When firefighters are depicted on TV, in books and even in neighborhoods, the normal experience has always been seeing men take on this job. In elementary school when the local fire department came in and talked to the school, it was most often men who were present. According to the National Fire Protection Association (NFPA), only eight percent of the firefighters in the nation were women in 2019.
However, firefighters locally are working to change that perception.
On Wednesday, Sept. 16., Las Positas hosted part one of three of the Las Positas College Women in the Fire Service online seminars. This seminar was moderated by the recently retired Elizabeth de Dios, who served with the Richmond Fire Department for 24 years, 13 of those as an Engine/Rescue Captain. She has also served as a trainer for the Richmond Fire Department and other departments throughout the Bay Area.
During part one of the seminars, she spoke on topics such as the gap between men and women firefighters, taking the right first steps to this career path and what one endures and needs for preparation in a firefighter academy.
Session one consisted of the general overview of the program, while session two will focus on going over the application process and the written exam that comes with it. Session three will include the oral interview and the background/medical check. A final session is scheduled for students and applicants to practice their mock orals to get a feel of the real deal.
LPC offers different programs for women interested in becoming firefighters. These include the A.S. in Fire Service Technology (the Associate of Science Degree), LPC Regional Fire Academy 21-01, an EMS program where students can receive their EMT certification, career fairs, outreach events and can create a strong network.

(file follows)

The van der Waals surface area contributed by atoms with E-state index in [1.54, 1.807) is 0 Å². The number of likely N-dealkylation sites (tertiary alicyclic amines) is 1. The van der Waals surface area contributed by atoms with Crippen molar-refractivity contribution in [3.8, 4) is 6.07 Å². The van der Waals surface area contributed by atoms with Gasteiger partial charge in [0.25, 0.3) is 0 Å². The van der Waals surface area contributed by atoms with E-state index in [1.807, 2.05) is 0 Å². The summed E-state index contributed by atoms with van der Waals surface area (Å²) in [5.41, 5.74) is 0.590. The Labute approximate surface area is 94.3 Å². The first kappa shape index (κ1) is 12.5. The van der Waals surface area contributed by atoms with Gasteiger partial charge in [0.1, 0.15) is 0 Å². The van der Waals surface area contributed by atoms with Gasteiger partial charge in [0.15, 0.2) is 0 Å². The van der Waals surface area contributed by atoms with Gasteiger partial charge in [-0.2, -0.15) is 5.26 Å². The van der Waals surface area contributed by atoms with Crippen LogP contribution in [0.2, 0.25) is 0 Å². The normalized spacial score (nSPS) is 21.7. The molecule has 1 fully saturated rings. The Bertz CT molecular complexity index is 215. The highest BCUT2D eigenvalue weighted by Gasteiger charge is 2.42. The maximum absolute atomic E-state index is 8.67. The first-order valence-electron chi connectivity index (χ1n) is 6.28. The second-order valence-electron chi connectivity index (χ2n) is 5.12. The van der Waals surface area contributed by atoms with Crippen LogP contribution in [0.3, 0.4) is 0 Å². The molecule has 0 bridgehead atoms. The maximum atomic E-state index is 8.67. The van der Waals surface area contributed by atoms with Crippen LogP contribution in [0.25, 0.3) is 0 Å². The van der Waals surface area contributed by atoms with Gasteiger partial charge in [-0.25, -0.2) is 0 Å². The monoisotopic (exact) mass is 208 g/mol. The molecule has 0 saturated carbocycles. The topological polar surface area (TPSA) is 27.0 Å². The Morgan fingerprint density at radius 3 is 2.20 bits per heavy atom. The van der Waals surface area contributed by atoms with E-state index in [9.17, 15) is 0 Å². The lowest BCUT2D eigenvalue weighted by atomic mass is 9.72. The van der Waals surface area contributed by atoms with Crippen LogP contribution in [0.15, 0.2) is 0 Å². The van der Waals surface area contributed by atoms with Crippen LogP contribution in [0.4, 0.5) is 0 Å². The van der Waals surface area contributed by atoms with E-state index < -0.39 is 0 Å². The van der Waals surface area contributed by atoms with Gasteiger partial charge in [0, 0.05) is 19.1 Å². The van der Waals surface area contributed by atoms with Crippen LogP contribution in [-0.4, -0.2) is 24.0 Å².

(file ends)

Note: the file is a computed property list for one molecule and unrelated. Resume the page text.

For many little kids, it is their dream to one day grow up and become a firefighter. Host De Dios spoke on the topic of the first steps in doing so and how parents and loved ones should encourage their kids to one day become local heroes.
She said, “We don’t start women young enough. Parents will usually only encourage their sons for such jobs.” She emphasized her point, recalling that in elementary school, girls were always encouraged to follow career paths such as becoming teachers or nurses, leaving the more physically intense jobs for the boys.
Present were also guest speakers Richmond Fire Department Firefighter Jessica Waar and Julie Mao, Captain of 19 years at the San Francisco Fire Department. They each spoke about their experiences in that workforce and spoke about what it is they loved about their jobs.
Waar said, “The best part of this job is that it is always changing. You will never have the same day twice.”
For women who desire a career in which they are actively on feet feet, facing changing and challenging situations each day, a firefighter position could be what is right for them.
Also speaking in the seminar was recent LPC Regional Firefighter Academy graduate Jessica Beristianos, who touched on the great experience she had while at the academy and the great mentors she had there.
According to WomenInFire.org, the first known woman firefighter was Molly Williams, who was a slave in New York City and later became a member of Oceanus Engine Company in 1815. It is important for such a workforce to have diversity to better serve in a community of different backgrounds, genders and ethnicities.
Ana Delgadillo is a staff writer for The Express. Follow her at @aaanakd.
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